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The A.D. 1300 event in the Pacific basin

Nunn, Patrick D. (2007) The A.D. 1300 event in the Pacific basin. The Geographical Review, 97 (1). pp. 1-23. ISSN 0016-7428

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Around A.D. 1300 the entire Pacific Basin (continental Pacific Rim and oceanic Pacific Islands) was affected by comparatively rapid cooling and sea-level fall, and possibly increased storminess, that caused massive and enduring changes to Pacific environments and societies. For most Pacific societies, adapted to the warmer, drier, and more stable climates of the preceding Medieval Climate Anomaly (A.D. 750-1250), the effects of this A.D. 1300 Event were profoundly disruptive, largely because of the reduction in food resources available in coastal zones attributable to the 70-80-centimeter sea-level fall. This disruption was manifested by the outbreak of persistent conflict, shifts in settlements from coasts to refugia inland or on unoccupied offshore islands, changes in subsistence strategies, and an abrupt end to long-distance cross-ocean interaction during the ensuing Little Ice Age (A.D. 1350-1800). The A.D. 1300 Event provides a good example of the disruptive potential for human societies of abrupt, short-lived climate changes.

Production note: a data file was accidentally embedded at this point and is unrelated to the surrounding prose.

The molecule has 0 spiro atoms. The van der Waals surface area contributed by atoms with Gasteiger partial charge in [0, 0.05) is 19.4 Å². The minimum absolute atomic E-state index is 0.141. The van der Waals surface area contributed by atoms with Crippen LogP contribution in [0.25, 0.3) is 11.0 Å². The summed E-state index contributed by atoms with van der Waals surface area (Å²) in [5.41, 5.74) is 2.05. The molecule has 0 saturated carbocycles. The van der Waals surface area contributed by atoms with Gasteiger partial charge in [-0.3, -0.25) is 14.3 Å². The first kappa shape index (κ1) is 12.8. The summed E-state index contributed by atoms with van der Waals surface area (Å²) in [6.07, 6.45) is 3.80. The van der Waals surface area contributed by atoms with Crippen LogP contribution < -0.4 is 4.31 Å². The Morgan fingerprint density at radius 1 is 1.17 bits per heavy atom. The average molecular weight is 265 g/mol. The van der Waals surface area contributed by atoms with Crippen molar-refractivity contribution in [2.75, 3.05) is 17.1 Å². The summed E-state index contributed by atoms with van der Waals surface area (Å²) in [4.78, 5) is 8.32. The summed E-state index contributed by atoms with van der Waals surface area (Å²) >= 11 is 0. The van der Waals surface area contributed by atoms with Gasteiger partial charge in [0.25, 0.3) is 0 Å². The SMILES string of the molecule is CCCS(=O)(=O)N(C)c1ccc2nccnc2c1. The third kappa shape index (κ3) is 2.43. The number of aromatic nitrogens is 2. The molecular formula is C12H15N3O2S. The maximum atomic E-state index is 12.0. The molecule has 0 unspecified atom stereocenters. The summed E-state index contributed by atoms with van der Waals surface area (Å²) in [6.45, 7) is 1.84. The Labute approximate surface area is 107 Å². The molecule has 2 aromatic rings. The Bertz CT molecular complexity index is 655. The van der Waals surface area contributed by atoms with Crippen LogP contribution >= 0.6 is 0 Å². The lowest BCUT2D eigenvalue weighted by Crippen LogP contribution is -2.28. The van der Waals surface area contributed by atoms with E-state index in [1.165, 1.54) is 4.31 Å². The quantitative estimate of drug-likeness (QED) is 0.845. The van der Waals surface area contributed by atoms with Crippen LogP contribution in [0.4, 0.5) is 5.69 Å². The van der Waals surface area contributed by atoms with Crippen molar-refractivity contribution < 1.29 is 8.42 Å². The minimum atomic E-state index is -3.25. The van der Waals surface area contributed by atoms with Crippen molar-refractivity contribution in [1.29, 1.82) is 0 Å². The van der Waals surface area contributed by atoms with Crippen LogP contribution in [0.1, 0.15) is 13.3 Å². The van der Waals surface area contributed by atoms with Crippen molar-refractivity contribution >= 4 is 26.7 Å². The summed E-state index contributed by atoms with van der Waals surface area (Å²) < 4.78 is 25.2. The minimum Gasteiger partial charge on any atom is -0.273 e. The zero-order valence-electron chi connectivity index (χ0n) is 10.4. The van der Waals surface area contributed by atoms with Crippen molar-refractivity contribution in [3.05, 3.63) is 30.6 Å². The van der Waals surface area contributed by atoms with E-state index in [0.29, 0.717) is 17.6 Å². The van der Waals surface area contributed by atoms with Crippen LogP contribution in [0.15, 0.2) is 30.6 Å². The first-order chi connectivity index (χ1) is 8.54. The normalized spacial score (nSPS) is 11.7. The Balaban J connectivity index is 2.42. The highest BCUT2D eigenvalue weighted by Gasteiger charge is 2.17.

Item Type: Journal Article
Subjects: G Geography. Anthropology. Recreation > GB Physical geography
Divisions: Office of the PVC (R&I)
Depositing User: Ms Mereoni Camailakeba
Date Deposited: 24 May 2007 01:51
Last Modified: 30 May 2012 05:41

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